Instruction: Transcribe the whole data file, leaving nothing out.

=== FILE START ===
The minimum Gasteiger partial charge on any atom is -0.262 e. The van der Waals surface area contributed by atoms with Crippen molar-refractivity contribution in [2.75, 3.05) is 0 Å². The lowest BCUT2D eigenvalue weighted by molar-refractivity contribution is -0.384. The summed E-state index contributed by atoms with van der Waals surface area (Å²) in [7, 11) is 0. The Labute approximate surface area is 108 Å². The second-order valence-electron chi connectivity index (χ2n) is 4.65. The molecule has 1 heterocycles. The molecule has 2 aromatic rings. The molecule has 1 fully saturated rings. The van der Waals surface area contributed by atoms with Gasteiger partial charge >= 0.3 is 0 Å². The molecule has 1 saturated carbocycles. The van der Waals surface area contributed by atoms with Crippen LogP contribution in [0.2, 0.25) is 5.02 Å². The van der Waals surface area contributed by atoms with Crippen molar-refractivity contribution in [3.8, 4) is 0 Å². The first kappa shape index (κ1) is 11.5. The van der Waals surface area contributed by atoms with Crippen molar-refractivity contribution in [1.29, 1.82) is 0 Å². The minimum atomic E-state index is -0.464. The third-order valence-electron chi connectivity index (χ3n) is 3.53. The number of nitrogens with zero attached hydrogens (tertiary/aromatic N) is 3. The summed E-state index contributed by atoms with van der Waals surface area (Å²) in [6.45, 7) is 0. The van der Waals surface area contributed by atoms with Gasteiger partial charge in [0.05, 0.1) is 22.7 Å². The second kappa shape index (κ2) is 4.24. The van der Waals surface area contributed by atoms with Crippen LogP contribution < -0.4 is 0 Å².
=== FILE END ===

The minimum Gasteiger partial charge on any atom is -0.262 e. The van der Waals surface area contributed by atoms with Crippen molar-refractivity contribution in [2.75, 3.05) is 0 Å². The lowest BCUT2D eigenvalue weighted by molar-refractivity contribution is -0.384. The summed E-state index contributed by atoms with van der Waals surface area (Å²) in [7, 11) is 0. The Labute approximate surface area is 108 Å². The second-order valence-electron chi connectivity index (χ2n) is 4.65. The molecule has 1 heterocycles. The molecule has 2 aromatic rings. The molecule has 1 fully saturated rings. The van der Waals surface area contributed by atoms with Gasteiger partial charge >= 0.3 is 0 Å². The molecule has 1 saturated carbocycles. The van der Waals surface area contributed by atoms with Crippen LogP contribution in [0.2, 0.25) is 5.02 Å². The van der Waals surface area contributed by atoms with Crippen molar-refractivity contribution in [3.8, 4) is 0 Å². The first kappa shape index (κ1) is 11.5. The van der Waals surface area contributed by atoms with Crippen molar-refractivity contribution in [1.29, 1.82) is 0 Å². The minimum atomic E-state index is -0.464. The third-order valence-electron chi connectivity index (χ3n) is 3.53. The number of nitrogens with zero attached hydrogens (tertiary/aromatic N) is 3. The summed E-state index contributed by atoms with van der Waals surface area (Å²) in [6.45, 7) is 0. The van der Waals surface area contributed by atoms with Gasteiger partial charge in [0.05, 0.1) is 22.7 Å². The second kappa shape index (κ2) is 4.24. The van der Waals surface area contributed by atoms with Crippen LogP contribution < -0.4 is 0 Å².